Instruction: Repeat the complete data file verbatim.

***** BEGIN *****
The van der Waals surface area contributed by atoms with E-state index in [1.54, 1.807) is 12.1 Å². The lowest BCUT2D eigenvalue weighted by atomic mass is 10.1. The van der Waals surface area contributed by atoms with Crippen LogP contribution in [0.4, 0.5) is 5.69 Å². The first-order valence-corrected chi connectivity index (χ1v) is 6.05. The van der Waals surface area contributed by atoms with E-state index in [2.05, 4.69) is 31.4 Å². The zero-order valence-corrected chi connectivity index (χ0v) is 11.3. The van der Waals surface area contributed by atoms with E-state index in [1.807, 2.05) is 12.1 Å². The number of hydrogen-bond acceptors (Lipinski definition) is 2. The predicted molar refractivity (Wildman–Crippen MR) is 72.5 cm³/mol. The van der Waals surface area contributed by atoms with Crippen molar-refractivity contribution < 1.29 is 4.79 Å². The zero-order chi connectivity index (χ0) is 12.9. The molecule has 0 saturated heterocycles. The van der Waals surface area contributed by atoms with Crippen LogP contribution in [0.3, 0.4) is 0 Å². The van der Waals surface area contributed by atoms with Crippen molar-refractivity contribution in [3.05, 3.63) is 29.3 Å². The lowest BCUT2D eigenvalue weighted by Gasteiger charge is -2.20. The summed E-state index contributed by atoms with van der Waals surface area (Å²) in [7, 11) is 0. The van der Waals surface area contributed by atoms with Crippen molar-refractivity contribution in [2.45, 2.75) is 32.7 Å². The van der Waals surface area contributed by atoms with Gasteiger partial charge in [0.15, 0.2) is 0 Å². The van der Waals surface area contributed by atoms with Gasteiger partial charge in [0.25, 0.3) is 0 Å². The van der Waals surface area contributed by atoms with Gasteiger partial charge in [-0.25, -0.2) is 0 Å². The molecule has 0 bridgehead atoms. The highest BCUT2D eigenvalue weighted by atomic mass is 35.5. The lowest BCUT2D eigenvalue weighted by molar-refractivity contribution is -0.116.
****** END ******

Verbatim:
The van der Waals surface area contributed by atoms with E-state index in [1.54, 1.807) is 12.1 Å². The lowest BCUT2D eigenvalue weighted by atomic mass is 10.1. The van der Waals surface area contributed by atoms with Crippen LogP contribution in [0.4, 0.5) is 5.69 Å². The first-order valence-corrected chi connectivity index (χ1v) is 6.05. The van der Waals surface area contributed by atoms with E-state index in [2.05, 4.69) is 31.4 Å². The zero-order valence-corrected chi connectivity index (χ0v) is 11.3. The van der Waals surface area contributed by atoms with E-state index in [1.807, 2.05) is 12.1 Å². The number of hydrogen-bond acceptors (Lipinski definition) is 2. The predicted molar refractivity (Wildman–Crippen MR) is 72.5 cm³/mol. The van der Waals surface area contributed by atoms with Crippen molar-refractivity contribution < 1.29 is 4.79 Å². The zero-order chi connectivity index (χ0) is 12.9. The molecule has 0 saturated heterocycles. The van der Waals surface area contributed by atoms with Crippen LogP contribution in [0.3, 0.4) is 0 Å². The van der Waals surface area contributed by atoms with Crippen molar-refractivity contribution in [3.05, 3.63) is 29.3 Å². The lowest BCUT2D eigenvalue weighted by Gasteiger charge is -2.20. The summed E-state index contributed by atoms with van der Waals surface area (Å²) in [7, 11) is 0. The van der Waals surface area contributed by atoms with Crippen molar-refractivity contribution in [2.45, 2.75) is 32.7 Å². The van der Waals surface area contributed by atoms with Gasteiger partial charge in [0.15, 0.2) is 0 Å². The van der Waals surface area contributed by atoms with Gasteiger partial charge in [0.25, 0.3) is 0 Å². The van der Waals surface area contributed by atoms with Gasteiger partial charge in [-0.25, -0.2) is 0 Å². The molecule has 0 bridgehead atoms. The highest BCUT2D eigenvalue weighted by atomic mass is 35.5. The lowest BCUT2D eigenvalue weighted by molar-refractivity contribution is -0.116.